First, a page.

Verses from the Valley: How contemporary Kashmiri poets are leading a revival of Urdu poetry
In recent times, Urdu poetry has gained momentum as a medium of expression for Srinagar’s youth. Through all the political, religious, and social changes that Kashmir has witnessed over the years – the Valley's poetry too has co-evolved.
In recent times, Urdu poetry has gained momentum as a medium of expression for Srinagar’s youth. Through all the political, religious, and social changes that Kashmir has witnessed over the years – from being a hub of Buddhism, to the development of Shaivism school of thought, followed by a mass Islamic conversion led by different Sufi saints and poets – the Valley's poetry has co-evolved.
Poetry has always held an important place in Kashmir’s cultural history. From Classical Mystics whose work transcends religion — like Lal Ded, who touches upon the ideologies of Shaivism and Sufism — and Sheikh Ul-Aalam, who was revered by both Hindus and Muslims; to progressive writers like Mahjoor and Abdul Ahad Azaad, whose writings pushed for social reforms, a wide range of poets have emerged from the Valley.
The '90s saw the most violent era in Kashmir’s history, but those turbulent times also paved the way for poets like Agha Shahid Ali, whose work 'The Country Without A Post Office' is still considered a masterpiece in modern literature.
Though foreign languages like Persian, Arabic and English have had a very strong influence on Kashmiri language scenario, it is Urdu which has had the most impact. Not only it is the official language of the state under the Section 145 of the Jammu and Kashmir constitution, it is also the second most popular language, after Kashmiri, used by the locals to communicate. In the Indian subcontinent too, Urdu has proven to be a pivotal medium of literary expression. It has given us cultural icons like Ghalib, Iqbal, and Faiz, who continue to inspire generations.
Striving to carry forward their legacies are a bunch of young poets from the Valley, who have chosen Urdu poetry as a medium to primarily express themselves. They aim to serve Sukhan, the Urdu word for ‘language’, and push the envelope on poetry in broader terms.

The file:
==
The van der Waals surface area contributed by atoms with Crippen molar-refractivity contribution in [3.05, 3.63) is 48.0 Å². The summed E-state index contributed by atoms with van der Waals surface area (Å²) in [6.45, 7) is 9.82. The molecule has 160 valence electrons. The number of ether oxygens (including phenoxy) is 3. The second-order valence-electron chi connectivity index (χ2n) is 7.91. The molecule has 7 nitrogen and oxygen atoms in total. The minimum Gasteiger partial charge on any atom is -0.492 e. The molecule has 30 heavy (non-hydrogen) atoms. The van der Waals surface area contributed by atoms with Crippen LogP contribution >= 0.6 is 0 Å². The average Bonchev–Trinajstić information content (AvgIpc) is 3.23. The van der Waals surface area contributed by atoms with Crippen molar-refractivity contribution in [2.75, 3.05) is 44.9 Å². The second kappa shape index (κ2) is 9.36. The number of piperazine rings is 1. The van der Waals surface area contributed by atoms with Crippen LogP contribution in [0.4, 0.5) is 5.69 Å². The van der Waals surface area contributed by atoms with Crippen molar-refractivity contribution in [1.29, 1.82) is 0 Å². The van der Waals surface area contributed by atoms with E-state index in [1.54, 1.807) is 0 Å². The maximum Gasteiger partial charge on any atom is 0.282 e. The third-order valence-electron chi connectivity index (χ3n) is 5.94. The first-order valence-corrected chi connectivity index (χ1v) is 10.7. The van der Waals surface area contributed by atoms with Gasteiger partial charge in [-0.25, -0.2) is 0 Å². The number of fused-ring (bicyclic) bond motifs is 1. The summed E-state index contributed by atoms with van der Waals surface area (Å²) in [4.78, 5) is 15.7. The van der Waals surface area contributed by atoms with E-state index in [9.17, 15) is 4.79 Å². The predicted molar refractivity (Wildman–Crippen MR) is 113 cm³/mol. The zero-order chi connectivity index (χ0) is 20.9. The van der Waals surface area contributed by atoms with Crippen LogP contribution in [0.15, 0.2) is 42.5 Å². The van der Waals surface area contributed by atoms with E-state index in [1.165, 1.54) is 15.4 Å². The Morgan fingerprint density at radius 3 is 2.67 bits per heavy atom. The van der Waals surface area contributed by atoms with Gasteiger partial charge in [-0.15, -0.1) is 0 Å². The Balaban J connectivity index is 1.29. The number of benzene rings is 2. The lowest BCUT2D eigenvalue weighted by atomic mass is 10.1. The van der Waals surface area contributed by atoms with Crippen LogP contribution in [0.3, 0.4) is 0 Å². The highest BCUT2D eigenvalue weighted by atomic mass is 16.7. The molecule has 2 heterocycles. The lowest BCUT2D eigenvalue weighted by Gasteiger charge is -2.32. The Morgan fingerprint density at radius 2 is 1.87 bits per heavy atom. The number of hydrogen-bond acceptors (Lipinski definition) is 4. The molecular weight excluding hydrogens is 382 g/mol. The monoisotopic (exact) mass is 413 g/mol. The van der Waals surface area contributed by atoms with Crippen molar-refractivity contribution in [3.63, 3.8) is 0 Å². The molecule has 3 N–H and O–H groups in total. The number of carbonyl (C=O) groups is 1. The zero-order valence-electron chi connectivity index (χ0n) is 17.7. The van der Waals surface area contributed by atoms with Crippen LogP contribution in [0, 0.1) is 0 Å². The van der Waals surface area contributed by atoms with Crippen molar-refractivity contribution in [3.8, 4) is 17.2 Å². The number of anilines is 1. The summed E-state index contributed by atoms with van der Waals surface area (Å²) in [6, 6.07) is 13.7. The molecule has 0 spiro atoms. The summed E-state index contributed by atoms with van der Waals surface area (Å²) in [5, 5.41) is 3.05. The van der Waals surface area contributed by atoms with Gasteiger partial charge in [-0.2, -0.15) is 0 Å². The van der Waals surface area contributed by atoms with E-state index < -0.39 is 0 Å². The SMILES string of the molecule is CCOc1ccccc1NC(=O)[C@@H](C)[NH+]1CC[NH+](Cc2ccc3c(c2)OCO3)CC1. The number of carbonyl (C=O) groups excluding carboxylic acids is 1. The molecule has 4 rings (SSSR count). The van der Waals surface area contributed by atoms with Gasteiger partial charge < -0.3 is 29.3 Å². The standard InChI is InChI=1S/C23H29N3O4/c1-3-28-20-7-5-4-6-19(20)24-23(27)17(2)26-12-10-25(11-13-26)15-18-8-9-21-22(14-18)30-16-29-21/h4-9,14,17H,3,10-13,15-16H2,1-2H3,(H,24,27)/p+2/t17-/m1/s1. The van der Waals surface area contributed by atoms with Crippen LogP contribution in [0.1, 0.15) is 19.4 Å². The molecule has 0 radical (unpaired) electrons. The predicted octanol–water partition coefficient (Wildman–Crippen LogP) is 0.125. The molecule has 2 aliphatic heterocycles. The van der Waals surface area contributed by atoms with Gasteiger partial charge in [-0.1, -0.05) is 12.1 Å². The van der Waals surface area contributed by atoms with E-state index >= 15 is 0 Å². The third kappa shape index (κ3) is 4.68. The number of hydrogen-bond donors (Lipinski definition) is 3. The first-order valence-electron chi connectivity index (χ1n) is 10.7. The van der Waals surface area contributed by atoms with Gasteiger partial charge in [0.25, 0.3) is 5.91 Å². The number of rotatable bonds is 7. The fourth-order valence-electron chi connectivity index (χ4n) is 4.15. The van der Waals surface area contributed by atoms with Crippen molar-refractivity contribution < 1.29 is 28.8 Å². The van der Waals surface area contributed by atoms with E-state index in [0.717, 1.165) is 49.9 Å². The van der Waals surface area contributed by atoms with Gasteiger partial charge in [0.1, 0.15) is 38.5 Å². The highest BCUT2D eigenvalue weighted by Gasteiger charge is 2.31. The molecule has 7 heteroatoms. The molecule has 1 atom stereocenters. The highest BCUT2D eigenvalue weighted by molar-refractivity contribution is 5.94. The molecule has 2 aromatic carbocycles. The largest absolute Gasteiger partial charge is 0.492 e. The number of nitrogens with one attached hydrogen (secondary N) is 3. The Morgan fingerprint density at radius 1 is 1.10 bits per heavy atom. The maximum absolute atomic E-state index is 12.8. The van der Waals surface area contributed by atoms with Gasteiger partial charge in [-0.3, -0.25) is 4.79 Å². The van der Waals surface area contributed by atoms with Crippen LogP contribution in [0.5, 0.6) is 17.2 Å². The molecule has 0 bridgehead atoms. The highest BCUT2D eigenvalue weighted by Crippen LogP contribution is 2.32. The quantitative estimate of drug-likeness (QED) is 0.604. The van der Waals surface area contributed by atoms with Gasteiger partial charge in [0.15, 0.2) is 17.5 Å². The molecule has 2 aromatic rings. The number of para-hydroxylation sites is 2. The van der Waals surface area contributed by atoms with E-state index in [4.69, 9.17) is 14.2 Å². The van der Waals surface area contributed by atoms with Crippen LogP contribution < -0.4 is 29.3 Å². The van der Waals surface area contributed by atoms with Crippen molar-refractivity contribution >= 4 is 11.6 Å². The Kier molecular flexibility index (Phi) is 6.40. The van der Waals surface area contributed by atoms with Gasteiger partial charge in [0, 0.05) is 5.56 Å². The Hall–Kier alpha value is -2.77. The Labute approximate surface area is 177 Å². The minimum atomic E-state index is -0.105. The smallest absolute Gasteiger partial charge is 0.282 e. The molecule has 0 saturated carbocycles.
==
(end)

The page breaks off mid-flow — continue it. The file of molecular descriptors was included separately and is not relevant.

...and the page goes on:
One such poet is Syed Zeeshan Jaipuri, a young Kashmiri student, who inherited a love for Urdu poetry from his grandfather, Syed Akbar Jaipuri, a celebrated Urdu poet. Though he is pursuing a degree in English Literature, Zeeshan finds solace in Urdu poetry; he tries to look at poetry not just through the prism of literature, but also as a means to become society’s mirror. Apart from poets like Faiz Ahmad Faiz, he draws inspiration from the progressive writers’ movement that started in the early 20th century, seeking to inspire people through writings, advocating equality among all humans, and attacking social injustice and backwardness in society.
Zeeshan was deeply affected by the 2008 and 2010 mass protests against the state atrocities in the valley. He was still in school at that time, and during those days of curfews and strikes, he found himself deeply engrossed in Urdu poetry. He feels that language should strive to be more than just a medium of communication, it has a role in questioning society’s existing structures of authority, and devising reforms for its betterment.
The poetry scene in Kashmir is largely driven by established poets, but it has witnessed a shift of late. A few years ago, the idea of an open mic or a poetry gig by local poets would’ve seemed bizarre, but lately, poetry aficionados are gaining recognition through the DIY approach.
Syed Saddam Geelani, whose pen name is Murad, is another member of the emerging open mic poetry culture of Kashmir. He is a huge fan of Mir Taqi Mir, whom he refers to as Khuda-e-Sukhan (God of Literature). Mir was a 17th century poet, who is considered to be one of the pioneers of Urdu Ghazal, and an unparalleled master in his expression of human suffering. Murad draws his inspiration from Mir and Ghalib, and strictly follows the classical style of Urdu Ghazal writing, he is a traditionalist who dreams of restoring Urdu’s glorious reputation of olden days. Murad prefers poetry recitals over social media to share his work because he feels it is closer to a classical Mehfil, and gives him a better chance to interact with his listeners.
A poetess, with the pen name Rumuz, is another active member of the poetry scene in the valley. Though she is an engineer by profession, she started translating the works of revered poets like Mahjoor and Rehman Rahi, and eventually, started writing her own poems. According to her, having multilingual influences help a person grow as a thinker, and further one’s mastery of one particular language.
She feels that a dialogue from the film Dead Poets’ Society – “Medicine, law, business, engineering… these are noble pursuits and necessary to sustain life, but poetry, beauty, romance, love… these are what we stay alive for” – correctly reflects her thoughts on poetry. ‘Rumuz E Bekhudi’, her Instagram and Facebook pages, have gained her a big following.
In a place like Kashmir, where unpredictability and unreliability are the only things that are certain, poets like Zeeshan, Murad, and Rumuz, are trying to use poetry and literature to make strong cultural statements and to voice their resistance.
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